Join us for Parade of Prairies, a bus tour showcasing local landowner’s native landscapes. We’ll see high quality native prairie plantings in various stages of restoration and learn about the variety of native prairie plants, as well as what can be done in residential neighborhoods and larger acreages alike.
Parade of Prairies makes prairie plantings accessible to all.
Education will focus on how to start on any scale, available local resources and problem solving. Meet property owners and land managers to discuss their choices and results.
2019 Theme: “Creating Habitat in the Country”
Darrel and Middie Morf started planting prairie on their rural Mount Vernon land in 1998, when they took 14 acres of highly-erodable ground on a Paha West of Mount Vernon out of cultivation and planted it to diverse tall-grass prairie. They seeded this area with a forb-rich custom seed mix (one of the first 50:50 forbs/grass prairies planted in Iowa), and it has thrived. It is alive with over 50 kinds of wildflowers of different varieties and colors from May through September. More recently, they acquired some adjoining land and planted another 32 acres on the same paha with a pollinator CRP mix, enhanced with a number of additional forbs to increase biodiversity. Most recently, they planted 18 acres of sandy low ground between the railroad tracks and the creek with a wildlife habitat CRP prairie seed mix. They receive CRP payments with respect to all 64 acres of these prairies, and also received cost-share toward the purchase of their seeds. What started out as a practical decision for poor farmland has become a source of joy and contentment for the owners who walk their trails regularly and enjoy sharing this beautiful place with others. Our tour will be concentrated on the original 14-acre paha priarie which has views in all directions and is now protected by a conservation easement held by the Iowa Natural Heritage Foundation.
Steve and Kathy Epley converted 25 acres of crop land to Pheasants Forever habitat seven years ago. The area is comprised of native prairiegrasses including switchgrass and bluestem and a food plot of corn and grain sorghum that provides cover and food for wildlife. The area adjoins a brushy fence row, plots of alfalfa, a farm pond, and Abbey Creek. Three years ago the Epleys added five acres of native flowers to the area, which have provided a colorful addition to the landscape surrounding their home. The area that was once cropland has become a haven for pheasants, deer, quail, small game, and a wide variety of songbirds.
Les and Katrina Garner purchased their property in 2002. Constructing two ponds in eroded ravines created wildlife habitat and slowed down water erosion, benefitting their downstream neighbors. Dr. Paul Christiansen, a friend from the Garners’ Cornell days and co-author of An Illustrated Guide to Iowa Prairie Plants, was a valuable resource. His generosity included hand-broadcasting big bluestem, rudbeckia, purple coneflower, prairie coneflower, and other prairie plant seeds over the land. David Novak of Prairie Oak Restoration, LLC has continued that legacy, resulting in seven subsequent plantings to sequester carbon and water, build soil, and restore native beauty. All planted areas and crop fields have been burned at least once in the last eight years.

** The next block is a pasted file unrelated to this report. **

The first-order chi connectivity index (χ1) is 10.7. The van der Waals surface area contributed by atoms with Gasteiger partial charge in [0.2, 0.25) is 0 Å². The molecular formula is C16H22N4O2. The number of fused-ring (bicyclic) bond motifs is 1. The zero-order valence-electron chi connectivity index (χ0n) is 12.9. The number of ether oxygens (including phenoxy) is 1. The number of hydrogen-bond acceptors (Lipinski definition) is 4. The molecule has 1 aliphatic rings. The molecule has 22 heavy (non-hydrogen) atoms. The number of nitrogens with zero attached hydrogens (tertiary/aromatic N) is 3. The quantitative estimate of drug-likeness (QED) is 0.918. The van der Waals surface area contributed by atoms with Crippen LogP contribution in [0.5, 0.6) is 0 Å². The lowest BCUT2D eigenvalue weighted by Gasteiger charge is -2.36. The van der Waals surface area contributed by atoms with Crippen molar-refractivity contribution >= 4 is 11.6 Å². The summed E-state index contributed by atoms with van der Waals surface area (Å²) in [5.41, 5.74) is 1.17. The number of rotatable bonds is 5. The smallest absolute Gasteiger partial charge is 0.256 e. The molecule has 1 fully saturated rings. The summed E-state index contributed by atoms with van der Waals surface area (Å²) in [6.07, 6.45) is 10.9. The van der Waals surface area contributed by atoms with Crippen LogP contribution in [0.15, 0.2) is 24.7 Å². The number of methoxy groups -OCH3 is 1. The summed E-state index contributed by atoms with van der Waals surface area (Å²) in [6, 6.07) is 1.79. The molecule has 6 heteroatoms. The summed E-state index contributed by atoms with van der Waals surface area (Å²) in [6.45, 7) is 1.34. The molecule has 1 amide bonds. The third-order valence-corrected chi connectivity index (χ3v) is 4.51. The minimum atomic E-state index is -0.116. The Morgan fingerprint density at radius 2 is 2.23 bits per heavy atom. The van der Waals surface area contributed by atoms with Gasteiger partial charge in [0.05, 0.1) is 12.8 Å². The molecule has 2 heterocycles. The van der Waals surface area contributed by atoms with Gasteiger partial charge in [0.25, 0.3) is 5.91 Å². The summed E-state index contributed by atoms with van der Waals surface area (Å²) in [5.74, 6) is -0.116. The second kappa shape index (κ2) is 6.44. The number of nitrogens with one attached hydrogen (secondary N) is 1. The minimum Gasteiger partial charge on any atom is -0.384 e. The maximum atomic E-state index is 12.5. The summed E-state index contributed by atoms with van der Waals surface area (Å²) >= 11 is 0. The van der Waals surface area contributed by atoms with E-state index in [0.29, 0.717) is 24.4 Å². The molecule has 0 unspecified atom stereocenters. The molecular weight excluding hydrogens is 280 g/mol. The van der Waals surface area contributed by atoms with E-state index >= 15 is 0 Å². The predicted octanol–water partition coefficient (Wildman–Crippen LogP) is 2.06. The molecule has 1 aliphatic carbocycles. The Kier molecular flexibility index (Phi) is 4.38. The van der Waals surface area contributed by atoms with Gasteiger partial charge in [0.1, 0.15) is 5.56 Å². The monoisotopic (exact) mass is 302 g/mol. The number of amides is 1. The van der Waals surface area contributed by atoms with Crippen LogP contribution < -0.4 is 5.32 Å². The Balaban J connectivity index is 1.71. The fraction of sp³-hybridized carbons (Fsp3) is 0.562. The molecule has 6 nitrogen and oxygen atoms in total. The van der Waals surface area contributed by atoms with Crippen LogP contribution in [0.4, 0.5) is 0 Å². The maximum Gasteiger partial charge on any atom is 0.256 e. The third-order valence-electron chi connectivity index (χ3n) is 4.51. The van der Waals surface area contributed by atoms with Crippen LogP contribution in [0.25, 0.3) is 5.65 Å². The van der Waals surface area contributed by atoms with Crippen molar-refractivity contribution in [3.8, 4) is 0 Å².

Paul and Jennifer Morf bought a derelict farm on Ivanhoe Road in 2000. The circa-1890 house didn’t have plumbing. The barns were full of loose hay, which was heavy with water due to the damaged roofs. The 85 acres surrounding the building site was degraded pasture on steep slopes. It included exciting features such as multiple open private landfills, dozens of dilapidated interior livestock fences and badly-eroded waterways. The dominant species that greeted them were ragweed, multifloral rose, boxelder, gray dogwood and brome grass. Where others saw problems, Paul and Jennifer saw opportunities and a challenge. Paul says they are 19 years into a 50-year restoration project. Today, the house has plumbing and the barns are stable. You will still find multifloral rose and brome grass in many places, but you will also find large swaths of reconstructed prairies; patches of old timber that have been improved with the aid of a timber management plan and protected by a conservation easement; over 6,000 new trees; and new ecosystems including a wooded ephemeral wetland and a large pond. Paul and Jennifer continue to fight invasive non-native species, but native plants are expanding their footprint as well, and a wide range of wildlife is choosing to make its home across the property. After walking trails through the reconstructed prairie, lunch will be served in a large open-sided tent with views across the property. During lunch, the owners will share some of the challenges and successes of the first 18 years of this project to convert degraded pasture and woods into diverse and healthy ecosystems. They will also provide information on the amphibians, mammals, and roughly 170 species of birds who have been observed utilizing the various reconstructed and restored ecosystems during the last 5 years.